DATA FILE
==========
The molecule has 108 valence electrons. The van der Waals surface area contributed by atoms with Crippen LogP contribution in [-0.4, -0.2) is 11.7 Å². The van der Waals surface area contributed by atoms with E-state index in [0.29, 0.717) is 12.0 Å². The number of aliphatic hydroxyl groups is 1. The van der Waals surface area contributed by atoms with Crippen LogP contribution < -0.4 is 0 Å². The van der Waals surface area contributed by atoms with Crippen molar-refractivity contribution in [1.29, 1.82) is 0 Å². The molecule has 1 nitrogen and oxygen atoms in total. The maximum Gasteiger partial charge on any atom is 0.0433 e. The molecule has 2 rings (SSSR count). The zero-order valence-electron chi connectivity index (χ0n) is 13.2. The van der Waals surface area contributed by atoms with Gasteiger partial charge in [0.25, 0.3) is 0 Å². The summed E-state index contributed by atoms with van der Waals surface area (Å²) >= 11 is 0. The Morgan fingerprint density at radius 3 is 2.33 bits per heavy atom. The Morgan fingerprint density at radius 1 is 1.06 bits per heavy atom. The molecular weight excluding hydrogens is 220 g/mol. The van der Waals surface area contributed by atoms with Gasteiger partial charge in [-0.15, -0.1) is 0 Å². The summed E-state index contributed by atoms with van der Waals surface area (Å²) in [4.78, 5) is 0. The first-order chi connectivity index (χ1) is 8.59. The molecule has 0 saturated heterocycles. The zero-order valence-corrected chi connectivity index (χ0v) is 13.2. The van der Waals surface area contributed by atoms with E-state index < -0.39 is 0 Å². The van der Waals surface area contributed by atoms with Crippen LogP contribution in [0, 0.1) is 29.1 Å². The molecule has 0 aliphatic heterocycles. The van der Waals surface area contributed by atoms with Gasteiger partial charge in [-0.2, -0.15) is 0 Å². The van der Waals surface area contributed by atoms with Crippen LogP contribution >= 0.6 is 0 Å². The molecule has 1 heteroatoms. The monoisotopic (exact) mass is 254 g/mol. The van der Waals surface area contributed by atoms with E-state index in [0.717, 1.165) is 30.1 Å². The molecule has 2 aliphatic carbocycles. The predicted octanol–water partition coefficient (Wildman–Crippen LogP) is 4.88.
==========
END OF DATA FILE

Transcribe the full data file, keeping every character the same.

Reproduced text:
The molecule has 108 valence electrons. The van der Waals surface area contributed by atoms with Crippen LogP contribution in [-0.4, -0.2) is 11.7 Å². The van der Waals surface area contributed by atoms with E-state index in [0.29, 0.717) is 12.0 Å². The number of aliphatic hydroxyl groups is 1. The van der Waals surface area contributed by atoms with Crippen LogP contribution < -0.4 is 0 Å². The van der Waals surface area contributed by atoms with Crippen molar-refractivity contribution in [1.29, 1.82) is 0 Å². The molecule has 1 nitrogen and oxygen atoms in total. The maximum Gasteiger partial charge on any atom is 0.0433 e. The molecule has 2 rings (SSSR count). The zero-order valence-electron chi connectivity index (χ0n) is 13.2. The van der Waals surface area contributed by atoms with Gasteiger partial charge in [0.25, 0.3) is 0 Å². The summed E-state index contributed by atoms with van der Waals surface area (Å²) >= 11 is 0. The Morgan fingerprint density at radius 3 is 2.33 bits per heavy atom. The Morgan fingerprint density at radius 1 is 1.06 bits per heavy atom. The molecular weight excluding hydrogens is 220 g/mol. The van der Waals surface area contributed by atoms with Gasteiger partial charge in [-0.15, -0.1) is 0 Å². The summed E-state index contributed by atoms with van der Waals surface area (Å²) in [4.78, 5) is 0. The first-order chi connectivity index (χ1) is 8.59. The molecule has 0 saturated heterocycles. The zero-order valence-corrected chi connectivity index (χ0v) is 13.2. The van der Waals surface area contributed by atoms with E-state index < -0.39 is 0 Å². The van der Waals surface area contributed by atoms with Crippen LogP contribution in [0, 0.1) is 29.1 Å². The molecule has 0 aliphatic heterocycles. The van der Waals surface area contributed by atoms with Gasteiger partial charge in [-0.2, -0.15) is 0 Å². The van der Waals surface area contributed by atoms with Crippen LogP contribution >= 0.6 is 0 Å². The molecule has 1 heteroatoms. The monoisotopic (exact) mass is 254 g/mol. The van der Waals surface area contributed by atoms with E-state index in [0.717, 1.165) is 30.1 Å². The molecule has 2 aliphatic carbocycles. The predicted octanol–water partition coefficient (Wildman–Crippen LogP) is 4.88.